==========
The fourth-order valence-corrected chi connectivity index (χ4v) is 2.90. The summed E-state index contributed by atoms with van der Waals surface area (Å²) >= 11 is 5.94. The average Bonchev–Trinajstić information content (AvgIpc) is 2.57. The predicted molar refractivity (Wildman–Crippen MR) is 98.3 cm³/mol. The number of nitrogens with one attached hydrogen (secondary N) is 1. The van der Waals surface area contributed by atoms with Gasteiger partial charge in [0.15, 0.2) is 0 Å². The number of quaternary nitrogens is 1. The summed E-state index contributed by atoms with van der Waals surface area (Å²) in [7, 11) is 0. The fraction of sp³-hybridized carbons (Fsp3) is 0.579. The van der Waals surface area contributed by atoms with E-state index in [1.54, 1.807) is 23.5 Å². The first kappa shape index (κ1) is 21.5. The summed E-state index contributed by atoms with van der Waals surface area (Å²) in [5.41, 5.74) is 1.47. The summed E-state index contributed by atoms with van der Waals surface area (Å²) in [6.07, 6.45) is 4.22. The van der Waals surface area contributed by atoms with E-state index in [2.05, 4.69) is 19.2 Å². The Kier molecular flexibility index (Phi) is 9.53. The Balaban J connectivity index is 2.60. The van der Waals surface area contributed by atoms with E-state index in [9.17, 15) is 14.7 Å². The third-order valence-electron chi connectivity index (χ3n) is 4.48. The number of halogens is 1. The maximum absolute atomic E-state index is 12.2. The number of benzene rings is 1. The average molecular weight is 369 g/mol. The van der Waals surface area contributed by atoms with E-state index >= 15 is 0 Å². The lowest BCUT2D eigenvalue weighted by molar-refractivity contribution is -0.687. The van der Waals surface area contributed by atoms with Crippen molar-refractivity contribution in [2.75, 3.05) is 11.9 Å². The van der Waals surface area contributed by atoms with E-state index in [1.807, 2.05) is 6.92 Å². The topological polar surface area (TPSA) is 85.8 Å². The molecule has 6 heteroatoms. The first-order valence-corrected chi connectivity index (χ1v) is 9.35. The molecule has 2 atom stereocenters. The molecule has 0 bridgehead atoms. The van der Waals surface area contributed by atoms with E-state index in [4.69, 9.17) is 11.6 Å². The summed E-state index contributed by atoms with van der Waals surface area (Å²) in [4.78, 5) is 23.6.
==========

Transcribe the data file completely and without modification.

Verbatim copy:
The fourth-order valence-corrected chi connectivity index (χ4v) is 2.90. The summed E-state index contributed by atoms with van der Waals surface area (Å²) >= 11 is 5.94. The average Bonchev–Trinajstić information content (AvgIpc) is 2.57. The predicted molar refractivity (Wildman–Crippen MR) is 98.3 cm³/mol. The number of nitrogens with one attached hydrogen (secondary N) is 1. The van der Waals surface area contributed by atoms with Gasteiger partial charge in [0.15, 0.2) is 0 Å². The number of quaternary nitrogens is 1. The summed E-state index contributed by atoms with van der Waals surface area (Å²) in [7, 11) is 0. The fraction of sp³-hybridized carbons (Fsp3) is 0.579. The van der Waals surface area contributed by atoms with E-state index in [1.54, 1.807) is 23.5 Å². The first kappa shape index (κ1) is 21.5. The summed E-state index contributed by atoms with van der Waals surface area (Å²) in [5.41, 5.74) is 1.47. The summed E-state index contributed by atoms with van der Waals surface area (Å²) in [6.07, 6.45) is 4.22. The van der Waals surface area contributed by atoms with E-state index in [2.05, 4.69) is 19.2 Å². The Kier molecular flexibility index (Phi) is 9.53. The Balaban J connectivity index is 2.60. The van der Waals surface area contributed by atoms with E-state index in [9.17, 15) is 14.7 Å². The third-order valence-electron chi connectivity index (χ3n) is 4.48. The number of halogens is 1. The maximum absolute atomic E-state index is 12.2. The number of benzene rings is 1. The average molecular weight is 369 g/mol. The van der Waals surface area contributed by atoms with E-state index >= 15 is 0 Å². The lowest BCUT2D eigenvalue weighted by molar-refractivity contribution is -0.687. The van der Waals surface area contributed by atoms with Crippen molar-refractivity contribution in [2.75, 3.05) is 11.9 Å². The van der Waals surface area contributed by atoms with E-state index in [1.807, 2.05) is 6.92 Å². The topological polar surface area (TPSA) is 85.8 Å². The molecule has 6 heteroatoms. The first-order valence-corrected chi connectivity index (χ1v) is 9.35. The molecule has 2 atom stereocenters. The molecule has 0 bridgehead atoms. The van der Waals surface area contributed by atoms with E-state index in [4.69, 9.17) is 11.6 Å². The summed E-state index contributed by atoms with van der Waals surface area (Å²) in [4.78, 5) is 23.6.